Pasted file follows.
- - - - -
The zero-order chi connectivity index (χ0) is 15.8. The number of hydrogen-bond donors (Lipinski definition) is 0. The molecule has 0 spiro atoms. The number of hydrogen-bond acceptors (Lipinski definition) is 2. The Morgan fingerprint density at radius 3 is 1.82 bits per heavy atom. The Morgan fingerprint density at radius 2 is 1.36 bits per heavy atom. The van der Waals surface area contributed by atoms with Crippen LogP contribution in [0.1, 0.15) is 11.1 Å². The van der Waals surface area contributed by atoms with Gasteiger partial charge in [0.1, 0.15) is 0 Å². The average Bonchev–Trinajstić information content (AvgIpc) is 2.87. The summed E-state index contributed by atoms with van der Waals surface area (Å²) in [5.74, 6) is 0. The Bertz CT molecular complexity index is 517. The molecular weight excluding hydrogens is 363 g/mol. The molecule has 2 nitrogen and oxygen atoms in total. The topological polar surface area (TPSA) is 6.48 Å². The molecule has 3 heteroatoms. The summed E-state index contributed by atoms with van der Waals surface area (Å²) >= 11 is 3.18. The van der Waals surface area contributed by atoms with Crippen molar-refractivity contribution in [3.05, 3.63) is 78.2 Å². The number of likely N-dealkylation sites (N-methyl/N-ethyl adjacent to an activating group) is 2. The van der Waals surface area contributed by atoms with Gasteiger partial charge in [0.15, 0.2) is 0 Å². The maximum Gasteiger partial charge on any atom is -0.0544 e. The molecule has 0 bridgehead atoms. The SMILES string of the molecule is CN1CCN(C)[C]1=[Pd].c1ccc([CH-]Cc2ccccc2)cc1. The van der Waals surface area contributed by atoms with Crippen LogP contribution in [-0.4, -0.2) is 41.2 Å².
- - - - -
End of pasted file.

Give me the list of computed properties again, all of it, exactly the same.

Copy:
The zero-order chi connectivity index (χ0) is 15.8. The number of hydrogen-bond donors (Lipinski definition) is 0. The molecule has 0 spiro atoms. The number of hydrogen-bond acceptors (Lipinski definition) is 2. The Morgan fingerprint density at radius 3 is 1.82 bits per heavy atom. The Morgan fingerprint density at radius 2 is 1.36 bits per heavy atom. The van der Waals surface area contributed by atoms with Crippen LogP contribution in [0.1, 0.15) is 11.1 Å². The van der Waals surface area contributed by atoms with Gasteiger partial charge in [0.1, 0.15) is 0 Å². The average Bonchev–Trinajstić information content (AvgIpc) is 2.87. The summed E-state index contributed by atoms with van der Waals surface area (Å²) in [5.74, 6) is 0. The Bertz CT molecular complexity index is 517. The molecular weight excluding hydrogens is 363 g/mol. The molecule has 2 nitrogen and oxygen atoms in total. The topological polar surface area (TPSA) is 6.48 Å². The molecule has 3 heteroatoms. The summed E-state index contributed by atoms with van der Waals surface area (Å²) >= 11 is 3.18. The van der Waals surface area contributed by atoms with Crippen molar-refractivity contribution in [3.05, 3.63) is 78.2 Å². The number of likely N-dealkylation sites (N-methyl/N-ethyl adjacent to an activating group) is 2. The van der Waals surface area contributed by atoms with Gasteiger partial charge in [0.15, 0.2) is 0 Å². The maximum Gasteiger partial charge on any atom is -0.0544 e. The molecule has 0 bridgehead atoms. The SMILES string of the molecule is CN1CCN(C)[C]1=[Pd].c1ccc([CH-]Cc2ccccc2)cc1. The van der Waals surface area contributed by atoms with Crippen LogP contribution in [-0.4, -0.2) is 41.2 Å².